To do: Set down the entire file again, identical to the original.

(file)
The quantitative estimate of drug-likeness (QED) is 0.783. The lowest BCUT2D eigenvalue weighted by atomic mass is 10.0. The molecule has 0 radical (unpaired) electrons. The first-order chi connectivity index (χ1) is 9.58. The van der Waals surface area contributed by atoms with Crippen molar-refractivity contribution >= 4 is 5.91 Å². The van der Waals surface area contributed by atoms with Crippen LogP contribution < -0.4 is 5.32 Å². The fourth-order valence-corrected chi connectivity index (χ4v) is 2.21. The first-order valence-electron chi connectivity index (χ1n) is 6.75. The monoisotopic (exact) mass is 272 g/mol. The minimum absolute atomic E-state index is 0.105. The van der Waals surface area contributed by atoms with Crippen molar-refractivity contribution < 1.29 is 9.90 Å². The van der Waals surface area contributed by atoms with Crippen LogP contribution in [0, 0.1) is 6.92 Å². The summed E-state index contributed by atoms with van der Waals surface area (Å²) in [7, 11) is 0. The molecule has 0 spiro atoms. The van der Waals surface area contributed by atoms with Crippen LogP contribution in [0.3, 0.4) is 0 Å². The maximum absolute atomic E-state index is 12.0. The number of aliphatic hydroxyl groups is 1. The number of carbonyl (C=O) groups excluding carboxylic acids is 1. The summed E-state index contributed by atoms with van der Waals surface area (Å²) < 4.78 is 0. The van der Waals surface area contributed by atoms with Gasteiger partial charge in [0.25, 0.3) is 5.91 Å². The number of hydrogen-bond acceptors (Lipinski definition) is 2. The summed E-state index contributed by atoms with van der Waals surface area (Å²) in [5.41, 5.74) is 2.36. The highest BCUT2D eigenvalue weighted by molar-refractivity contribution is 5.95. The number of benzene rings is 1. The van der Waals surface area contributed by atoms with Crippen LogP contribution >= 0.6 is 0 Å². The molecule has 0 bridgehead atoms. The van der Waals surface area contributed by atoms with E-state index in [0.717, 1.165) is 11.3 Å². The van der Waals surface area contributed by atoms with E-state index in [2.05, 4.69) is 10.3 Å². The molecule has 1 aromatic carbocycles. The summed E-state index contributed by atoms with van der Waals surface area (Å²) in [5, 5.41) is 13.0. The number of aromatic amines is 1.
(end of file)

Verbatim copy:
The quantitative estimate of drug-likeness (QED) is 0.783. The lowest BCUT2D eigenvalue weighted by atomic mass is 10.0. The molecule has 0 radical (unpaired) electrons. The first-order chi connectivity index (χ1) is 9.58. The van der Waals surface area contributed by atoms with Crippen molar-refractivity contribution >= 4 is 5.91 Å². The van der Waals surface area contributed by atoms with Crippen LogP contribution < -0.4 is 5.32 Å². The fourth-order valence-corrected chi connectivity index (χ4v) is 2.21. The first-order valence-electron chi connectivity index (χ1n) is 6.75. The monoisotopic (exact) mass is 272 g/mol. The minimum absolute atomic E-state index is 0.105. The van der Waals surface area contributed by atoms with Crippen molar-refractivity contribution < 1.29 is 9.90 Å². The van der Waals surface area contributed by atoms with Crippen LogP contribution in [0, 0.1) is 6.92 Å². The summed E-state index contributed by atoms with van der Waals surface area (Å²) in [7, 11) is 0. The molecule has 0 spiro atoms. The van der Waals surface area contributed by atoms with Crippen LogP contribution in [0.3, 0.4) is 0 Å². The maximum absolute atomic E-state index is 12.0. The number of aliphatic hydroxyl groups is 1. The number of carbonyl (C=O) groups excluding carboxylic acids is 1. The summed E-state index contributed by atoms with van der Waals surface area (Å²) < 4.78 is 0. The van der Waals surface area contributed by atoms with Gasteiger partial charge in [0.25, 0.3) is 5.91 Å². The number of hydrogen-bond acceptors (Lipinski definition) is 2. The summed E-state index contributed by atoms with van der Waals surface area (Å²) in [5.41, 5.74) is 2.36. The highest BCUT2D eigenvalue weighted by molar-refractivity contribution is 5.95. The number of benzene rings is 1. The van der Waals surface area contributed by atoms with Crippen LogP contribution >= 0.6 is 0 Å². The molecule has 0 bridgehead atoms. The van der Waals surface area contributed by atoms with E-state index in [0.717, 1.165) is 11.3 Å². The van der Waals surface area contributed by atoms with E-state index in [2.05, 4.69) is 10.3 Å². The molecule has 1 aromatic carbocycles. The summed E-state index contributed by atoms with van der Waals surface area (Å²) in [5, 5.41) is 13.0. The number of aromatic amines is 1.